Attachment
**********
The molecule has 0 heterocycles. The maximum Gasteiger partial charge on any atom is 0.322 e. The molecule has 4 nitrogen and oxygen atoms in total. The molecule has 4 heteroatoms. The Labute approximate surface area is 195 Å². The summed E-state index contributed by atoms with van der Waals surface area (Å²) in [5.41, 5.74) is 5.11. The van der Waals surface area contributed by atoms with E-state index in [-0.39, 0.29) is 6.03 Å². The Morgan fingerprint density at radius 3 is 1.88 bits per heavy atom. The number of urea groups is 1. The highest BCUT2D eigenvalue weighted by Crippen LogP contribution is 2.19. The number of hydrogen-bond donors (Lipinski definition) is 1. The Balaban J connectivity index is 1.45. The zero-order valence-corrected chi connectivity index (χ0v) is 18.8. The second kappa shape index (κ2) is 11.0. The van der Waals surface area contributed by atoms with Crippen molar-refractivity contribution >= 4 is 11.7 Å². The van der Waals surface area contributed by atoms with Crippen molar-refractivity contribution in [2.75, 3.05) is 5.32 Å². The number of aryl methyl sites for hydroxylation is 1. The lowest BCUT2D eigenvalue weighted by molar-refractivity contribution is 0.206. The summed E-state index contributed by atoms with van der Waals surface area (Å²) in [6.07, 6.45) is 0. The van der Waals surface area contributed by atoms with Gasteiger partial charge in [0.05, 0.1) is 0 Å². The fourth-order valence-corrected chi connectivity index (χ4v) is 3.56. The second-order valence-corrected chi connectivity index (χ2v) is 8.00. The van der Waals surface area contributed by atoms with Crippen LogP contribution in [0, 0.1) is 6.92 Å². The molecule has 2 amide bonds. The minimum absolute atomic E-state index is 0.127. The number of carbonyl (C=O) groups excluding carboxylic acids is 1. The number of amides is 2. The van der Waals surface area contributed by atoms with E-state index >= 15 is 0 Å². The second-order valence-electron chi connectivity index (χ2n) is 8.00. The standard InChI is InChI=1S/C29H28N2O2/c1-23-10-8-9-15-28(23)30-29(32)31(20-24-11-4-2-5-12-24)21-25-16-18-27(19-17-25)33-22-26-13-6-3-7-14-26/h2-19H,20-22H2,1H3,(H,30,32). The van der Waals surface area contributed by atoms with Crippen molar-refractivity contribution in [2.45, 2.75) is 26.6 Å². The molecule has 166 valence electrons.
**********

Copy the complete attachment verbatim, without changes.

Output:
The molecule has 0 heterocycles. The maximum Gasteiger partial charge on any atom is 0.322 e. The molecule has 4 nitrogen and oxygen atoms in total. The molecule has 4 heteroatoms. The Labute approximate surface area is 195 Å². The summed E-state index contributed by atoms with van der Waals surface area (Å²) in [5.41, 5.74) is 5.11. The van der Waals surface area contributed by atoms with E-state index in [-0.39, 0.29) is 6.03 Å². The Morgan fingerprint density at radius 3 is 1.88 bits per heavy atom. The number of urea groups is 1. The highest BCUT2D eigenvalue weighted by Crippen LogP contribution is 2.19. The number of hydrogen-bond donors (Lipinski definition) is 1. The Balaban J connectivity index is 1.45. The zero-order valence-corrected chi connectivity index (χ0v) is 18.8. The second kappa shape index (κ2) is 11.0. The van der Waals surface area contributed by atoms with Crippen molar-refractivity contribution >= 4 is 11.7 Å². The van der Waals surface area contributed by atoms with Crippen molar-refractivity contribution in [2.75, 3.05) is 5.32 Å². The number of aryl methyl sites for hydroxylation is 1. The lowest BCUT2D eigenvalue weighted by molar-refractivity contribution is 0.206. The summed E-state index contributed by atoms with van der Waals surface area (Å²) in [6.07, 6.45) is 0. The van der Waals surface area contributed by atoms with Gasteiger partial charge in [0.05, 0.1) is 0 Å². The fourth-order valence-corrected chi connectivity index (χ4v) is 3.56. The second-order valence-corrected chi connectivity index (χ2v) is 8.00. The van der Waals surface area contributed by atoms with Crippen LogP contribution in [0, 0.1) is 6.92 Å². The molecule has 2 amide bonds. The minimum absolute atomic E-state index is 0.127. The number of carbonyl (C=O) groups excluding carboxylic acids is 1. The number of amides is 2. The van der Waals surface area contributed by atoms with E-state index >= 15 is 0 Å². The second-order valence-electron chi connectivity index (χ2n) is 8.00. The standard InChI is InChI=1S/C29H28N2O2/c1-23-10-8-9-15-28(23)30-29(32)31(20-24-11-4-2-5-12-24)21-25-16-18-27(19-17-25)33-22-26-13-6-3-7-14-26/h2-19H,20-22H2,1H3,(H,30,32). The van der Waals surface area contributed by atoms with Crippen molar-refractivity contribution in [2.45, 2.75) is 26.6 Å². The molecule has 166 valence electrons.